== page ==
Where were you born?
I was born in Lubumbashi, Democratic Republic of Congo and moved to Johannesburg, South Africa in 2006.
How did your upbringing influence your practice?
During my childhood like most children, I enjoyed playing with dolls. I always admired my mother’s passion for beauty and fashion. While I was growing up I would see that she would do make up for weddings, tailor garments, paint nails etc. I was certainly a mummy’s girl, I was always around her and I remember listening to her conversations with her clients - this informed my perceptions of femininity. Although I wasn’t very girly growing up, I always had an appreciation for it.
How did your art career begin?
It was inspired by my family – by my mother and by my brother who would draw and paint and create comic books at home. I enrolled at the Artist Proof Studio because I wanted to further my understanding of print-making and various art techniques. I began doing this part-time, I then later decided to commit to it full-time. I have been able to develop the majority of the techniques that I use in my work.
Femininity and beauty standards are stronger themes in your works. Why have you chosen to centre these theme?
I was in class when we were briefed for a project. We were told to come with materials and objects that we are fond of or relate to. The objects I had collected from home comprised of a Barbie doll, hair clips, mascara, nail polish and a renaissance bust. I questioned why this was and investigated why there were so many similarities between the objects. From this point, I decided to dissect the relationship I had with Barbie dolls and the way I idolised them. At that time, I did think it was strange that I still played with dolls at the age of 14. But now looking back, was it really that weird? I see it as a comment to society about the way femininity is policed and the impression this has on young girls.
I wanted to dissect the idea of beauty by looking at the Barbie doll. I found it to be an education of its own and exemplified a larger issue about the role on the woman in society, and when I delved deeper there were many connotations related to the domestic space, colonialization, racism and more.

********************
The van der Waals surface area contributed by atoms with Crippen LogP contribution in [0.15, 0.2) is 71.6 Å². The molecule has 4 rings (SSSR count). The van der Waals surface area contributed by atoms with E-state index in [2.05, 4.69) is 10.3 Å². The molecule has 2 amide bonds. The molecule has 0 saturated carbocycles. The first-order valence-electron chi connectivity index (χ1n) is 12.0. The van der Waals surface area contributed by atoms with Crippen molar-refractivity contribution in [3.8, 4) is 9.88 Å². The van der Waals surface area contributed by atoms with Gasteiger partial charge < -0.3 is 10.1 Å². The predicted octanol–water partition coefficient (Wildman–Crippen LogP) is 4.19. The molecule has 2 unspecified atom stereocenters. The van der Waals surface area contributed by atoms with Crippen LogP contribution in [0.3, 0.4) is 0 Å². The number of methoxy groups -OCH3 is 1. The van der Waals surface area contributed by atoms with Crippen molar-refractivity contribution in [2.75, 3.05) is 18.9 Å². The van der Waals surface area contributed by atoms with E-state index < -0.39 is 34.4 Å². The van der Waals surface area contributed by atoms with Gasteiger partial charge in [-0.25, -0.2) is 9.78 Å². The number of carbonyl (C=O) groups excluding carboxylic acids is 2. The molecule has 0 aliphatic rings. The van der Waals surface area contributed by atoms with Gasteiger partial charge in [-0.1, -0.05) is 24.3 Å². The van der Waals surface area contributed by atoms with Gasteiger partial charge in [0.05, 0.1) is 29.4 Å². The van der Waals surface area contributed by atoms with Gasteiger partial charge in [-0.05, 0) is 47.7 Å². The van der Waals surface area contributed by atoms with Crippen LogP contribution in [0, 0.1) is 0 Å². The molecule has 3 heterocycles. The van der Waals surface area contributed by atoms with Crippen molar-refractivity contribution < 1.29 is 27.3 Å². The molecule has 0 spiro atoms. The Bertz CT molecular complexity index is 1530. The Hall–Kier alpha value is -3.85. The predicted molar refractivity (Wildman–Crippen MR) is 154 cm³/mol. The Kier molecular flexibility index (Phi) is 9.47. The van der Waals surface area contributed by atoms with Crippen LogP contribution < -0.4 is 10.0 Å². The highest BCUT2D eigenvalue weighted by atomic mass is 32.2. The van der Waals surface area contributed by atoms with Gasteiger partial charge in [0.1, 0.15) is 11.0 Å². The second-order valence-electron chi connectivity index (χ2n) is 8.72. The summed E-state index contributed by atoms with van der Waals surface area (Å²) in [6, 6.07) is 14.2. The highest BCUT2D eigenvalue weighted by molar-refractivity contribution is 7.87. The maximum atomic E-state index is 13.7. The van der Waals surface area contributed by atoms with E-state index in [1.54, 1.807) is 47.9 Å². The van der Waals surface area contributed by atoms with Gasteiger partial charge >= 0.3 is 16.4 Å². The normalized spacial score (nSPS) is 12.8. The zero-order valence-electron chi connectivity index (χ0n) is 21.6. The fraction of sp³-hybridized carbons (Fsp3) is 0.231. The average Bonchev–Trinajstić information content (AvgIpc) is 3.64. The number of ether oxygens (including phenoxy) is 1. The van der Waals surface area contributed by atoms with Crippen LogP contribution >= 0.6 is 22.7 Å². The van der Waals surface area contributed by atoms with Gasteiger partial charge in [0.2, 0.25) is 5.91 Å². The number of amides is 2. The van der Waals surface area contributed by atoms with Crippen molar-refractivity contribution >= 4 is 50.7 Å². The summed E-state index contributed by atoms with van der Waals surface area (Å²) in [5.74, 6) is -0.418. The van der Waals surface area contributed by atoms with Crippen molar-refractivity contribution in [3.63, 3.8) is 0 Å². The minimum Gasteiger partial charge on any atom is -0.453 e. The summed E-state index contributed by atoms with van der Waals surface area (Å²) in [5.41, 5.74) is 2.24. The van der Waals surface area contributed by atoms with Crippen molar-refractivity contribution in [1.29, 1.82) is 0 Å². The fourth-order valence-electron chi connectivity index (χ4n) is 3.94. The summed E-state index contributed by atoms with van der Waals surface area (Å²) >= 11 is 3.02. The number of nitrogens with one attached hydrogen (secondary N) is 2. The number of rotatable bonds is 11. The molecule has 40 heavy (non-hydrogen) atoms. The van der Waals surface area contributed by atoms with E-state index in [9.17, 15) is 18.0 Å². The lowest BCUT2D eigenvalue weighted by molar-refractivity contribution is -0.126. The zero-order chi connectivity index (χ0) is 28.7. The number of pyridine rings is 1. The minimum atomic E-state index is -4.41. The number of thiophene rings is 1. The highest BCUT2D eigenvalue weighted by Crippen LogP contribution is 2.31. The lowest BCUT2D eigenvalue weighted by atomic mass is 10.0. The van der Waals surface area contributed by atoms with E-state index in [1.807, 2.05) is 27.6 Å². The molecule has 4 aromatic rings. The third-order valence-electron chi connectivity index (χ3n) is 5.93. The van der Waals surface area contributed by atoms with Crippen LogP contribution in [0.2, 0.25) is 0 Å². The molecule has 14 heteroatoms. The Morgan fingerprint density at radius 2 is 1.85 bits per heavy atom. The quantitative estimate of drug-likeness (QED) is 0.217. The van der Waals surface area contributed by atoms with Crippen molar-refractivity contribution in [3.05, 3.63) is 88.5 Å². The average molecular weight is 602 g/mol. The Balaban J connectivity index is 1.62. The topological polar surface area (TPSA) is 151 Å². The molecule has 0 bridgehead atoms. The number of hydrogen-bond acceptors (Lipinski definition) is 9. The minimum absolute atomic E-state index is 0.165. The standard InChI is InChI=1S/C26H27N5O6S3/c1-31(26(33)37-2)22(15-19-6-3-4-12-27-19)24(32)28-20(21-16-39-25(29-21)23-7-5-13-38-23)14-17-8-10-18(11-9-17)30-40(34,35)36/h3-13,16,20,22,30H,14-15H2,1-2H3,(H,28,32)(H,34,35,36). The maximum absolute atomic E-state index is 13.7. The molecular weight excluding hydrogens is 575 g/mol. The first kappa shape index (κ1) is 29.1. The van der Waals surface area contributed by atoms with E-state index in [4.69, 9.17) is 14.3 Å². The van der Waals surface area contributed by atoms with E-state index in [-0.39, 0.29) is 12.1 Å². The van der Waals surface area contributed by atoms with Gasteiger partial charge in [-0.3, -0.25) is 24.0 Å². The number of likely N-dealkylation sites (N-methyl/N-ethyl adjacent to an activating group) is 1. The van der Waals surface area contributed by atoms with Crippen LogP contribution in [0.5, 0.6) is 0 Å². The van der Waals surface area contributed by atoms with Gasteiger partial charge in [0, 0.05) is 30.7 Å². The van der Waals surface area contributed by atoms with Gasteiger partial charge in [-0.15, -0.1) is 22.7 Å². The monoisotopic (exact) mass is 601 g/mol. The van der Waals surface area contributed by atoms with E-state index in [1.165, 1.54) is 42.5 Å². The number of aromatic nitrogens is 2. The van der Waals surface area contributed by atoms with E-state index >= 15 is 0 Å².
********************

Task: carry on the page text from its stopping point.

When we look at your works we notice it has been formed using multiple mediums and layers. You also manipulate scale in your works; some figures are predominant and centred in the foreground and others have a subtle prominence and make up the background. Why have you chosen to present these elements in this way?
Within my work I depict my character, there is a lot happening in the work which is a reflection of who I am as a person. I try to evoke an emotion with the artworks - when the composition is busy and the scale has been manipulated this evokes a type of feeling within the works. There is a representation of thoughts and stories.
How have you managed to stay motived and create new works during the pandemic - any tips and advice for other artists experiencing a creative block?
The first place I find myself is in honesty. You have to be honest with yourself. If you’re having a hard time thinking or a hard time creating, just be honest with the fact that you’re at this point right now and you may feel defeated. It’s okay not to feel strong all the time. If possible, you have to find ways to push yourself out of this state. For me I have people around me to encourage me, I speak to my friends, I speak to my family about how I’m feeling and coping with pressure. It’s funny how the same place that may hurt you, could be the same place that you can find inspiration.
How do you see your practice developing or evolving in years to come? Will you turn your gaze to centring the masculine figure?
The prospect of moving in this direction excites me and scares me at the same time. No, I don’t want to stick to feminine aspects and stories, but at a later stage I also want to incorporate the perceptions of men. Whichever way you look at it, especially within society you can never really have a woman without a man or a man without a woman. These beauty standards and perceptions of men and manhood are also imposed by women and I would really like to explore this dichotomy in the future. I would also like to explore other techniques and mediums such a film and sculpture.
What inspires you?
Many things inspire me, but it’s mainly my surroundings. Whenever I create work that shocks or confuses me, I seek the thoughts of the people around me.